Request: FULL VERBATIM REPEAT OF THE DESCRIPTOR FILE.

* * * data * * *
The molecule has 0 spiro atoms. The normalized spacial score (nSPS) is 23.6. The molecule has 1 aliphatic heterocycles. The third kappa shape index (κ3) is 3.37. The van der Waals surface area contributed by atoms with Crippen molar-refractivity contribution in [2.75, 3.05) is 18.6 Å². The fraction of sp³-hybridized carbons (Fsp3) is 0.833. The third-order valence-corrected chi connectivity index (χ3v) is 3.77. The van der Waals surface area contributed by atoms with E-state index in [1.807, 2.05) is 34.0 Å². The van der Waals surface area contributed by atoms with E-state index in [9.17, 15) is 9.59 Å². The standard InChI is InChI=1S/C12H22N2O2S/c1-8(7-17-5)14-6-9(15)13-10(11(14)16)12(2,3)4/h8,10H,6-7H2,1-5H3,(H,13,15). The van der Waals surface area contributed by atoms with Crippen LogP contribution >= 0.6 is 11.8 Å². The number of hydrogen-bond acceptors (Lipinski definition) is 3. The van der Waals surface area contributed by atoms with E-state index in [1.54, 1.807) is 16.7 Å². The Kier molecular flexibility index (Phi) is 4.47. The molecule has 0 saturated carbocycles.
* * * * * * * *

The molecule has 0 spiro atoms. The normalized spacial score (nSPS) is 23.6. The molecule has 1 aliphatic heterocycles. The third kappa shape index (κ3) is 3.37. The van der Waals surface area contributed by atoms with Crippen molar-refractivity contribution in [2.75, 3.05) is 18.6 Å². The fraction of sp³-hybridized carbons (Fsp3) is 0.833. The third-order valence-corrected chi connectivity index (χ3v) is 3.77. The van der Waals surface area contributed by atoms with E-state index in [1.807, 2.05) is 34.0 Å². The van der Waals surface area contributed by atoms with E-state index in [9.17, 15) is 9.59 Å². The standard InChI is InChI=1S/C12H22N2O2S/c1-8(7-17-5)14-6-9(15)13-10(11(14)16)12(2,3)4/h8,10H,6-7H2,1-5H3,(H,13,15). The van der Waals surface area contributed by atoms with Crippen LogP contribution >= 0.6 is 11.8 Å². The number of hydrogen-bond acceptors (Lipinski definition) is 3. The van der Waals surface area contributed by atoms with E-state index in [1.54, 1.807) is 16.7 Å². The Kier molecular flexibility index (Phi) is 4.47. The molecule has 0 saturated carbocycles.